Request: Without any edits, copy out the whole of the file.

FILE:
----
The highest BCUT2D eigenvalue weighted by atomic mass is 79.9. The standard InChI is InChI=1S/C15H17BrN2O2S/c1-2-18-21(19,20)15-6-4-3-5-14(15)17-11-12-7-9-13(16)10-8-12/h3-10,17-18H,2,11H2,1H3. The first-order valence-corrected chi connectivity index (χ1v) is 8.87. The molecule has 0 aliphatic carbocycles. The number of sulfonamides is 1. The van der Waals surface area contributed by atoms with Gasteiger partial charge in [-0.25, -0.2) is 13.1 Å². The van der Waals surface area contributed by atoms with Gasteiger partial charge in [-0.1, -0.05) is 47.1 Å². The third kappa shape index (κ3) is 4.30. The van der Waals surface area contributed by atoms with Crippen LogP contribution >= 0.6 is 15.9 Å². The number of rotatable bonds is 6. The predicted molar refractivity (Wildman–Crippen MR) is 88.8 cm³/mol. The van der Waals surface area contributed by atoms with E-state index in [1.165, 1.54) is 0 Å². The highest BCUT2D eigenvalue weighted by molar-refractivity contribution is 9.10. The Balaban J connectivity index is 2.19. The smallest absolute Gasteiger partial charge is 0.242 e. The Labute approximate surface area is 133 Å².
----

The highest BCUT2D eigenvalue weighted by atomic mass is 79.9. The standard InChI is InChI=1S/C15H17BrN2O2S/c1-2-18-21(19,20)15-6-4-3-5-14(15)17-11-12-7-9-13(16)10-8-12/h3-10,17-18H,2,11H2,1H3. The first-order valence-corrected chi connectivity index (χ1v) is 8.87. The molecule has 0 aliphatic carbocycles. The number of sulfonamides is 1. The van der Waals surface area contributed by atoms with Gasteiger partial charge in [-0.25, -0.2) is 13.1 Å². The van der Waals surface area contributed by atoms with Gasteiger partial charge in [-0.1, -0.05) is 47.1 Å². The third kappa shape index (κ3) is 4.30. The van der Waals surface area contributed by atoms with Crippen LogP contribution >= 0.6 is 15.9 Å². The number of rotatable bonds is 6. The predicted molar refractivity (Wildman–Crippen MR) is 88.8 cm³/mol. The van der Waals surface area contributed by atoms with E-state index in [1.165, 1.54) is 0 Å². The highest BCUT2D eigenvalue weighted by molar-refractivity contribution is 9.10. The Balaban J connectivity index is 2.19. The smallest absolute Gasteiger partial charge is 0.242 e. The Labute approximate surface area is 133 Å².